The Accidental Scientist: Science of Cooking Exploratorium
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Fermentation and Food

What do pickles, bread, yogurt, wine, beer, and cheese have in common?

All of these foods are made by fermentation. When you ferment a food, you encourage growth of "good" microorganisms in it, while preventing growth of spoilage-causing microorganisms. Doing this successfully may require special ingredients and carefully controlled conditions, such as temperature and pH. By eating spoilage-sensitive parts of the food, and releasing chemicals as a by-product, the microorganisms help preserve the food, and change its flavor and texture in interesting ways.

Here’s a brief look at how fermentation is used to make different foods:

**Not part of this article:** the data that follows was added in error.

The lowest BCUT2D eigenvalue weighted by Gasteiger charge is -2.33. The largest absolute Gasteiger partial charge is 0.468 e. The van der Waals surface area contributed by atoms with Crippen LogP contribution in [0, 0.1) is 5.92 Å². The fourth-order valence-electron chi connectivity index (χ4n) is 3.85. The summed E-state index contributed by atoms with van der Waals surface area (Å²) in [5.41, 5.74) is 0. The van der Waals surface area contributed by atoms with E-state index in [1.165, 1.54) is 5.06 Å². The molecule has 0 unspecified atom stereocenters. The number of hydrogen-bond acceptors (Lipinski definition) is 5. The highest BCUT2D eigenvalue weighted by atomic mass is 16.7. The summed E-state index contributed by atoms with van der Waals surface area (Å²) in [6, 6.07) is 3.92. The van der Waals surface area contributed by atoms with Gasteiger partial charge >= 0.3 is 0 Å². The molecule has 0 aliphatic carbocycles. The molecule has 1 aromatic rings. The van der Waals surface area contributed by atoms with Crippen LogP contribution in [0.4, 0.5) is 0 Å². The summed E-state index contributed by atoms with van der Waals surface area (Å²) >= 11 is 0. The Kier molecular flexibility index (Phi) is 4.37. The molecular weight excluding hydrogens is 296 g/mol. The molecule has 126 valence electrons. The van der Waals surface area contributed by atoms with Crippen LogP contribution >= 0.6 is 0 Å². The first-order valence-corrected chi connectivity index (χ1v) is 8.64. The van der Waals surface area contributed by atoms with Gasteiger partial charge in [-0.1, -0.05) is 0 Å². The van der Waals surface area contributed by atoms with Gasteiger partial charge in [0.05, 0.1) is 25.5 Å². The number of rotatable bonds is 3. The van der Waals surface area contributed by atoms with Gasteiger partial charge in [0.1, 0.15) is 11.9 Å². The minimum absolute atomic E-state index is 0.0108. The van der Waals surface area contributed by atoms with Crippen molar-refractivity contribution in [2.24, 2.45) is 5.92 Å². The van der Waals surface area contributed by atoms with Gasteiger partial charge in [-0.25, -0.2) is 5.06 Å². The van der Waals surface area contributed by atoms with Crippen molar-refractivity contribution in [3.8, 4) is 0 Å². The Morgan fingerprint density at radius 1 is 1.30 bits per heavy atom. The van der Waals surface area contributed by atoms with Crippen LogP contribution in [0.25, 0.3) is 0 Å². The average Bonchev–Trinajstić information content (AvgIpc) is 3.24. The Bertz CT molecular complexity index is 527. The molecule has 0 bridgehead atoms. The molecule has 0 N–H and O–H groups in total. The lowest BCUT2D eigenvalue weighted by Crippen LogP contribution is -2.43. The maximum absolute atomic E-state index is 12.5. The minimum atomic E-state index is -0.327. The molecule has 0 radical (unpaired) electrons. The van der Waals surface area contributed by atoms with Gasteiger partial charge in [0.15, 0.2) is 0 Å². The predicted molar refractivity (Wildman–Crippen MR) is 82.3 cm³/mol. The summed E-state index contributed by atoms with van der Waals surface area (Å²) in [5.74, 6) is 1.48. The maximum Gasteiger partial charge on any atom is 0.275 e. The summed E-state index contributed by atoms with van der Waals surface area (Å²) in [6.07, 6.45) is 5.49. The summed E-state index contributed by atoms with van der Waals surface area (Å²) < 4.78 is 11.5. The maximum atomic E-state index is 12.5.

Pickled Vegetables. The vegetable is soaked in a salt brine, allowing the growth of bacteria that eat the vegetable’s sugars and produce tart-tasting lactic acid.

Wines. Yeasts, added to crushed grapes, eat the grapes’ sugars and produce alcohol.

Breads. Yeasts, added to dough, digest sugars (derived from starches in dough) and produce carbon dioxide, causing the dough to rise.

Cheeses. Milk bacteria digest the milk sugar lactose and produce lactic acid, which acts with the added enzyme rennet to curdle the milk. The cheesemaker drains off the whey and compacts the curds, which various microbes then ripen into a mature cheese.

 

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